I think my grade one thought processes reasoned, the best way to avoid a strap from Mr. Gillett, the principal of pain was, very simply, avoid Mr. Gillett, the principal of pain.
Primary School from Hell
Chapter Six: The Principal of Pain
We had been told, in horrific detail by the grade threes, that anytime you got sent to the principal’s office, for any reason, Principal Gillett would give you a strap. We had been told he had no mercy when rules were broken. We had been told that he loved using the big leather strap as punishment for broken rules and would not stop till you cried. All through Kindergarten I had managed to stay out of the Principle’s office.
Grade one was a little more problematic.
During the winter of first grade we had a snowstorm one night prior. As I was walking back to school from lunch, myself and a classmate started playing in a huge snowdrift that had formed on the hill leading down towards the school. This was a special type of playing that could only be played maybe once every couple of winters when there was that rare convergence of just the right consistency of snow combined with just the right placement of a snowdrift at just the right depth. Diving into the air with arms spread like wings, hoping to outwit gravity before its laws kicked in and pulled you from the heavens into a mattress of cotton soft, pure, white drifts of snow was an experience that, even for a six year old, made one utterly forget the concept of time.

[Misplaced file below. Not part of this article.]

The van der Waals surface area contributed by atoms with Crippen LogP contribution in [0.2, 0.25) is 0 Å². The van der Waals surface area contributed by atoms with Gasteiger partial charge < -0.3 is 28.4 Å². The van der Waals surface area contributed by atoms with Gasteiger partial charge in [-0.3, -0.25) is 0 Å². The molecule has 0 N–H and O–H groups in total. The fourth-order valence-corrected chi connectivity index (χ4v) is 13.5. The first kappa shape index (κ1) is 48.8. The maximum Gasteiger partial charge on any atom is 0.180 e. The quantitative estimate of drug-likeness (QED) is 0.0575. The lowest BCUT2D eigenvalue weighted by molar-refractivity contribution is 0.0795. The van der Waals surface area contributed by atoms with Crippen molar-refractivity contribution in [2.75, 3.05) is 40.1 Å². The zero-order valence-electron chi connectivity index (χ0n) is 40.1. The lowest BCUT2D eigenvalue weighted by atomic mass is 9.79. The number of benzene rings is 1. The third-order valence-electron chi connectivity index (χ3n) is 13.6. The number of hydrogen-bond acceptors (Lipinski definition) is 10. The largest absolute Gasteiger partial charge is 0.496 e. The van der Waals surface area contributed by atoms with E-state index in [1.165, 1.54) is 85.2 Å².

Suddenly, we realized we were alone.
From our vantage point on top of the hill we looked out over a deserted school yard. The bell had rung and we were late. My friend turned towards home and said ” If we go in late, Miss will send us to Principal Gillett’s office for a strap.” He ran away.
As for me, I ran across the field, tears streaming down my rosy red cheeks. (I blame the tears on running in the cold, of course.) I didn’t want to be late. I didn’t want to go to the office. I didn’t want Principal Gillett to realize I had broken the rules. I didn’t want a strap.
It was at that very instant, when I laid my hand on the big brass door handle, that probably still had my taste buds bonded to it, I realized, once I step through that door I would end up getting a strap.
Then my flawed grade one logic kicked in. “If I don’t step through this door, I can’t get a strap.”
My problem was solved and it was such an easy solution. I stepped away from the big door and for the first time ever, I skipped school.
There would be no strap for me. That didn’t mean there wouldn’t be pain.
COMING NEXT: CHAPTER SIX: THE PAIN PRINCIPLE